--Make Saunders' system second nature: The Redskins have all the pieces on offense: a veteran quarterback in Mark Brunell, three good, young wide receivers in Santana Moss, Brandon Lloyd and Antwaan Randle El, an excellent pass-catching tight end in Chris Cooley, a big-time running back in Clinton Portis and a solid line headed by three-time Pro Bowl tackle Chris Samuels. However, not only are Lloyd and Randle El wideouts new to Washington, but so is the offense itself.
New associate head coach Al Saunders, lured away from Kansas City where he ran the NFL's most productive offense the past five years, has spent the offseason installing his system. Saunders' scheme is similar to that of head coach Joe Gibbs in its philosophy.
However, not only does Saunders use numbers where Gibbs uses words, the Chiefs were more of a two-back team where the Redskins have traditionally been a two-tight end offense. It will be essential for the Redskins to show this summer that they're comfortable in Saunders' system before the season opens.
--Choose a starting weak-side linebacker: With Andre Carter replacing Renaldo Wynn at right end -- Wynn is now the top backup lineman -- and Adam Archuleta taking over for the departed Ryan Clark at strong safety, assistant head coach/defense Gregg Williams' starting lineup is set. Except for at weak-side linebacker.
That's where three-time Pro Bowl pick LaVar Arrington was supposed to be the man the past two seasons. Instead, Arrington missed the final 14 games with an ailing leg in 2004 and then fell out of favor with management and the coaching staff before last season. It took Arrington until midseason 2005 to return to the lineup and there were no tears shed by Williams or linebackers coach Dale Lindsey when he was granted his release in March.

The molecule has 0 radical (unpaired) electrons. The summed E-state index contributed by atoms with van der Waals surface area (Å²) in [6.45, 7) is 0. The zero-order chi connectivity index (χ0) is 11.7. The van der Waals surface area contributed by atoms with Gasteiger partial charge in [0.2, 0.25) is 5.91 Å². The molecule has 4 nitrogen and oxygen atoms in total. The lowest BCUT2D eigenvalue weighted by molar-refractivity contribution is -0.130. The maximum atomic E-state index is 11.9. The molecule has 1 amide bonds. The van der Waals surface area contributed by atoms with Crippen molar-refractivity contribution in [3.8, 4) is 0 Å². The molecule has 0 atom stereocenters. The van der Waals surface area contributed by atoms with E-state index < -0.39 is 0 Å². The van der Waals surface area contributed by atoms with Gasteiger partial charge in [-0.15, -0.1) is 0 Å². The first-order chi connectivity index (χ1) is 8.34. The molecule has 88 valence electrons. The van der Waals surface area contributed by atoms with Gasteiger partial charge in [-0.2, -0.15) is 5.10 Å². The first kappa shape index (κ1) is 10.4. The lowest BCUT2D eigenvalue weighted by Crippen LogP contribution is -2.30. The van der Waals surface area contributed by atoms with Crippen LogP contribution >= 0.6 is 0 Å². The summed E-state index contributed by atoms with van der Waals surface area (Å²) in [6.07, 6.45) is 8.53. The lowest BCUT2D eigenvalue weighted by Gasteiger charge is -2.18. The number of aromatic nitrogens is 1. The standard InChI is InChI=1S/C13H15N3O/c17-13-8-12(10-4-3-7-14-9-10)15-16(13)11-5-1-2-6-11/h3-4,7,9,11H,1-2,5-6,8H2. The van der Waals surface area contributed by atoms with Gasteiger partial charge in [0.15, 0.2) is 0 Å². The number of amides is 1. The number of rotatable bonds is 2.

With Arrington gone, Williams and Lindsey must choose between former Chicago and Cleveland starter Warrick Holdman, who was a non-factor while starting the first half of the season; second-round draft choice Rocky McIntosh, who missed June's minicamp after having a knee scoped; and perhaps pass rusher Chris Clemons, who has been switched to the strong side at least for the start of training camp.
It's likely Holdman, whom Williams raved about in minicamp, will head into the season as the starter. However, he'll have to produce at a higher level than he did in 2005 if he wants to keep McIntosh on the bench for long.
Lloyd, Randle El
--Figure how to best use Lloyd and Randle El: Veteran receiver David Patten, who had made a plethora of big plays for Super Bowl champion New England in 2004, hurt his knee in Week 2 last season and never fully recovered before going on injured reserve in November with just 22 catches and a 9.9-yard average. James Thrash and Taylor Jacobs, who took over opposite Moss after Patten was lost for the year, were even less productive.
In response to their virtual one-wideout offense, the Redskins traded for San Francisco restricted free agent Lloyd and signed Pittsburgh free agent Randle El before the signing period was three days old.
Gibbs and Saunders have hinted that prototypical outside receiver Lloyd will open camp as the starter with the supremely versatile Randle El also being used as a runner, quarterback, and return man. After a year where they just hoped for production from any wideout other than Pro Bowl starter Moss, the Redskins now have to figure out how to get the most out of their major new weapons.
CAMP CALENDAR: Players report on July 30. Camp begins on July 31. The Redskins will scrimmage the Ravens on Aug. 5 at noon at FedEx Field. That will also be Fan Appreciation Day. Camp closes to the public on Aug. 15. Since the Redskins train at home, it's hard to say when camp officially wraps, but the last practice of preseason will be on Aug. 29.